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UN RUGIDO… LOS LEONES DEL PRADO. CUBA El Paseo del Prado de La Habana es uno de los espacios urbanos más singulares y atractivos de la capital cubana. Su primer nombre fue el de Alameda de Extramuros o de Isabel II, por hallarse afuera de las grandes murallas que cercaban la ciudad. A Felipe de Fons de Viela, Marqués de la Torre, quien fue nombrado Capitán General de la Isla por el rey Carlos III, se le considera como el primer gran urbanista de la ciudad. El Marqués se empeñó en dotar a La Habana de un Teatro, la Casa de Gobierno y un Paseo. Ese paseo fue la Alameda de Paula, llamado así porque frente a uno de sus extremos se levantaba el Hospital de San Francisco de Paula. Su… More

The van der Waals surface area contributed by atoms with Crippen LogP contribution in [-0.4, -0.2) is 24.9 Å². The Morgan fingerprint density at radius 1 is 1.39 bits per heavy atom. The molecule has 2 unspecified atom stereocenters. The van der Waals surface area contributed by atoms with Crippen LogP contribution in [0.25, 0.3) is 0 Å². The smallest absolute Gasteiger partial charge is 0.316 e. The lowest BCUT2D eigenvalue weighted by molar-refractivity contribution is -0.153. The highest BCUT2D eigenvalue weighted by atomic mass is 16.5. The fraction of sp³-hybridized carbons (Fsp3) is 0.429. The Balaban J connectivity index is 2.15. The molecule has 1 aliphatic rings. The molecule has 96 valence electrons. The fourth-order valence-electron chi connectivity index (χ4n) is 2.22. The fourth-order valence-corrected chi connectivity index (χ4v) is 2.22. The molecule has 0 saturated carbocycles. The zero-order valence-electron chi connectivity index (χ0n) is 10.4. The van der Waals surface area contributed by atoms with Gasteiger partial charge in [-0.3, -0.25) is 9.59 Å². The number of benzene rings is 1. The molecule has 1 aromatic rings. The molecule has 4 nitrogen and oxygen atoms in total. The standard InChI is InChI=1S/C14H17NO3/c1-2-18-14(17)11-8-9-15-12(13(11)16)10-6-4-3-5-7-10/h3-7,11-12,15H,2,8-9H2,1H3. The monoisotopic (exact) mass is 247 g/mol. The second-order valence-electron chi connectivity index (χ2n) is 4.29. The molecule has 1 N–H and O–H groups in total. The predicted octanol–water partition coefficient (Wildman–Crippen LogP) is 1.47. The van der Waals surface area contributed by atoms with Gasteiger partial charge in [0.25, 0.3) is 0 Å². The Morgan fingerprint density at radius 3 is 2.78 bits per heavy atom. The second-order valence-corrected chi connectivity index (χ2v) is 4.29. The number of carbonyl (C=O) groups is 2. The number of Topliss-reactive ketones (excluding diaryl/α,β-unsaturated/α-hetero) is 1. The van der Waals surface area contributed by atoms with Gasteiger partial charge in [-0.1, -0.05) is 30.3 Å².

THE LIONS OF THE PRADO. Cuba The Prado del Havana Paseo is one of the most unique and attractive urban spaces in the Cuban capital. His first name was Alameda de Extramuros or Elizabeth II, for being outside the large walls that encountered the city. Philip de Fons de Viela, Marquis de la Torre, who was named captain general of the island by King Charles III, is considered the city’s first great urban planner. The Marquis insisted on equipping Havana with a Theatre, the Government House and a Walk. That walk was Paula’s Alameda, named because in front of one of its ends the hospital of San Francisco de Paula was lifted. Construction began in 1772. But, the Marquis de la Torre didn’t just build the Alameda. Also in 1772 he started works on the Prado Paseo, improved and embellished in later times. Prado has had several names: Paseo del Prado, Alameda de Extramuros, Alameda de Isabel II, Nuevo Prado Walk, Conde de Casa Moré and Mart í Walk, which is his official name. It has usually been called simply, Paseo del Prado or Prado, this name that obeys the resemblance of the Habanero Paseo with the Madrid who runs between the source of Cybele and the railway station of Atocha, in the Spanish capital. By 1841, that Walk becomes the center of Havana. Plaza de Armas displaced Paula’s Alameda as a place of preference. And the Prado in turn displaced to Plaza de Armas, for its greater extent and breadth. The structure of the Prado has remained unchanged through the years. However, its central part was ground-not paved, although it did look leafy trees on its edges. During the last decades of the th and early th century, the pudding classes built their mansions on the Prado Walk. When they were abandoned to settle in the Vedado and the new casts of the west of the capital, there was an invasion of luxury shops dedicated primarily to tourism, followed by another of offices, hotels, and cafés. Today the Prado Walk remains a place of attraction not only for foreign visitors, but for Cubans from anywhere in the country. The Source of India or Noble Havana, is a representation where the image of the mythical Indian Havana, wife of the chief Habaguanex, regent of the area before the arrival of Columbus, from which it is believed to take the name of the capital from Cuba. It is located on the south end of the Paseo del Prado, about 100 meters from the Capitol. It was designed by architect Giuseppe Gaggini under the command of the Count of Villanueva Don Claudio Martinez de Pinillos. Built with white carrara marble, it is high at three feet. El Prado was the first asphalted street in Havana, a real event for the time, hence the car was incorporated on its rides. Building in 1929 the Capitol of Havana removed a section of the Walk and renovated the one that was maintained. Eight calm and beautiful lions, they are faithful guardians on the Havanero Prado Walk, while they are silent witnesses of what is happening around them. Havana was the most important port for Spain in the New World, so it was necessary to protect it from privateers and pirates. Then it was decided to fortify the bay and bought hundreds of cannons to protect and defend the city, in fortresses like Castle del Morro. During the neo-colonial era, in the middle of the th century, it was proven that the cannons were outdated, so its bronze is melted and used to create the sculptures of the lions. In 1928, the President of Cuba commissioned French sculptor Jean Puiforcat and also Cuban sculptor and bronze smelter Juan Comas to sculpt large-scale lions to be placed along the Walk. Two of them rise up majestic and firm at the north end of the road, down San Lazarus Street and in front of the Habanero Malecon, next to the statue of poet Juan Clemente Zenea. Certainly, in the period 1928-1929 the ultimate image of the iconic Walk that has come to the present is decided: stone banks were built with backing and marble base, ornamental elements were placed like cups and mensulas in profusion along the Walk, artistic iron streetlights and bronze lions were placed on their pedestals that guard it. The central walk is paving with a beautiful terrace floor. Building the Capitol includes the outer areas of the Capitol to Prado Walk, to India’s Source Deadline and to the Fraternity Park. Currently, the Prado Walk extends from the Source of India and the Fraternity Park to the Malecon, crossing the busiest areas of Old Havana and just one block from Industry Street, which marks the limit with Havana Center. ·

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